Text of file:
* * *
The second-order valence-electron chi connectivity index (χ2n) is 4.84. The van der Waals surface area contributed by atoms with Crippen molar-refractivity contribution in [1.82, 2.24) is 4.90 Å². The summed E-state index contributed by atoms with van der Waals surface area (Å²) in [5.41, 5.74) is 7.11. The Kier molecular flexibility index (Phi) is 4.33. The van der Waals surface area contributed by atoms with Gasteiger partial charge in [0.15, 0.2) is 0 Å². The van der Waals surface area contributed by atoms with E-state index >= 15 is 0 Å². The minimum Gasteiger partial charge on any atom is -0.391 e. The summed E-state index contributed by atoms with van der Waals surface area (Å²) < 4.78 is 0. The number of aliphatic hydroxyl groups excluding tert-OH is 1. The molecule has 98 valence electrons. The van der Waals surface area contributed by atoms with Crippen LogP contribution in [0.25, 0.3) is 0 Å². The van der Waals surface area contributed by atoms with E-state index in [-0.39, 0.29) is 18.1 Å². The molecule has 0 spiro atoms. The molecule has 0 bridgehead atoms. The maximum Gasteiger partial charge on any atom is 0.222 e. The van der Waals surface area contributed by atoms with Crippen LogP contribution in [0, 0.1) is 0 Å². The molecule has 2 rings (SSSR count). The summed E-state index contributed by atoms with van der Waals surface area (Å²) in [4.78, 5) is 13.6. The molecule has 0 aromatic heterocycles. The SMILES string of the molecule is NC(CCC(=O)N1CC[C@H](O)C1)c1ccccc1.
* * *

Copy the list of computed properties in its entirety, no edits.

The second-order valence-electron chi connectivity index (χ2n) is 4.84. The van der Waals surface area contributed by atoms with Crippen molar-refractivity contribution in [1.82, 2.24) is 4.90 Å². The summed E-state index contributed by atoms with van der Waals surface area (Å²) in [5.41, 5.74) is 7.11. The Kier molecular flexibility index (Phi) is 4.33. The van der Waals surface area contributed by atoms with Gasteiger partial charge in [0.15, 0.2) is 0 Å². The van der Waals surface area contributed by atoms with E-state index >= 15 is 0 Å². The minimum Gasteiger partial charge on any atom is -0.391 e. The summed E-state index contributed by atoms with van der Waals surface area (Å²) < 4.78 is 0. The number of aliphatic hydroxyl groups excluding tert-OH is 1. The molecule has 98 valence electrons. The van der Waals surface area contributed by atoms with Crippen LogP contribution in [0.25, 0.3) is 0 Å². The van der Waals surface area contributed by atoms with E-state index in [-0.39, 0.29) is 18.1 Å². The molecule has 0 spiro atoms. The molecule has 0 bridgehead atoms. The maximum Gasteiger partial charge on any atom is 0.222 e. The van der Waals surface area contributed by atoms with Crippen LogP contribution in [0, 0.1) is 0 Å². The molecule has 2 rings (SSSR count). The summed E-state index contributed by atoms with van der Waals surface area (Å²) in [4.78, 5) is 13.6. The molecule has 0 aromatic heterocycles. The SMILES string of the molecule is NC(CCC(=O)N1CC[C@H](O)C1)c1ccccc1.